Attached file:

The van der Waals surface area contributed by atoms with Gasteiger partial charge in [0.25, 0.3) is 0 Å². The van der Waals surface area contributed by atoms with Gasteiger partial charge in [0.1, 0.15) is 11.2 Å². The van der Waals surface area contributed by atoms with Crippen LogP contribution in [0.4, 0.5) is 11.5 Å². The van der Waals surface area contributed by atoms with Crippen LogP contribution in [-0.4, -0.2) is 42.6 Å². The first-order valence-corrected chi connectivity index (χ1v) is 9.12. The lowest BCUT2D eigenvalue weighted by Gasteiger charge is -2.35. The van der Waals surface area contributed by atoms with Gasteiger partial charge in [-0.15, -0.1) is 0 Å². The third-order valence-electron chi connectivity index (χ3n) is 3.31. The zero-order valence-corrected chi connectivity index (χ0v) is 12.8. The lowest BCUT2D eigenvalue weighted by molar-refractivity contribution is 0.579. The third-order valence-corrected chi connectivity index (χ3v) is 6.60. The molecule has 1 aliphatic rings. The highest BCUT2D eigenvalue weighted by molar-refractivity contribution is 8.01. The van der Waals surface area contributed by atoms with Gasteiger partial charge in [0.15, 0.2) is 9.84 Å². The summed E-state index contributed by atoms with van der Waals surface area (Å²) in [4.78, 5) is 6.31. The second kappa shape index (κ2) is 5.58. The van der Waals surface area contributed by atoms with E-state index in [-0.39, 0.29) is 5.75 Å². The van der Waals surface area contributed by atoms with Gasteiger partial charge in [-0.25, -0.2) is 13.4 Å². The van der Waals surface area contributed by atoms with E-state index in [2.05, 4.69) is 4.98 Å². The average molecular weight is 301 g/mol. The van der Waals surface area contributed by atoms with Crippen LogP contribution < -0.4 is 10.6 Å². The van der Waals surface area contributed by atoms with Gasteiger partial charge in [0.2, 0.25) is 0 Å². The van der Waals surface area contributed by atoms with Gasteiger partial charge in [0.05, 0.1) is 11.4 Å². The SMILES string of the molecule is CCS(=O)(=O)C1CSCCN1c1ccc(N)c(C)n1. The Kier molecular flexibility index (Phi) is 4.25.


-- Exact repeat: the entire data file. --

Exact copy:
The van der Waals surface area contributed by atoms with Gasteiger partial charge in [0.25, 0.3) is 0 Å². The van der Waals surface area contributed by atoms with Gasteiger partial charge in [0.1, 0.15) is 11.2 Å². The van der Waals surface area contributed by atoms with Crippen LogP contribution in [0.4, 0.5) is 11.5 Å². The van der Waals surface area contributed by atoms with Crippen LogP contribution in [-0.4, -0.2) is 42.6 Å². The first-order valence-corrected chi connectivity index (χ1v) is 9.12. The lowest BCUT2D eigenvalue weighted by Gasteiger charge is -2.35. The van der Waals surface area contributed by atoms with Gasteiger partial charge in [-0.15, -0.1) is 0 Å². The third-order valence-electron chi connectivity index (χ3n) is 3.31. The zero-order valence-corrected chi connectivity index (χ0v) is 12.8. The lowest BCUT2D eigenvalue weighted by molar-refractivity contribution is 0.579. The third-order valence-corrected chi connectivity index (χ3v) is 6.60. The molecule has 1 aliphatic rings. The highest BCUT2D eigenvalue weighted by molar-refractivity contribution is 8.01. The van der Waals surface area contributed by atoms with Gasteiger partial charge in [0.15, 0.2) is 9.84 Å². The summed E-state index contributed by atoms with van der Waals surface area (Å²) in [4.78, 5) is 6.31. The second kappa shape index (κ2) is 5.58. The van der Waals surface area contributed by atoms with E-state index in [-0.39, 0.29) is 5.75 Å². The van der Waals surface area contributed by atoms with Gasteiger partial charge in [-0.25, -0.2) is 13.4 Å². The van der Waals surface area contributed by atoms with E-state index in [2.05, 4.69) is 4.98 Å². The average molecular weight is 301 g/mol. The van der Waals surface area contributed by atoms with Crippen LogP contribution < -0.4 is 10.6 Å². The van der Waals surface area contributed by atoms with Gasteiger partial charge in [0.2, 0.25) is 0 Å². The van der Waals surface area contributed by atoms with Gasteiger partial charge in [0.05, 0.1) is 11.4 Å². The SMILES string of the molecule is CCS(=O)(=O)C1CSCCN1c1ccc(N)c(C)n1. The Kier molecular flexibility index (Phi) is 4.25.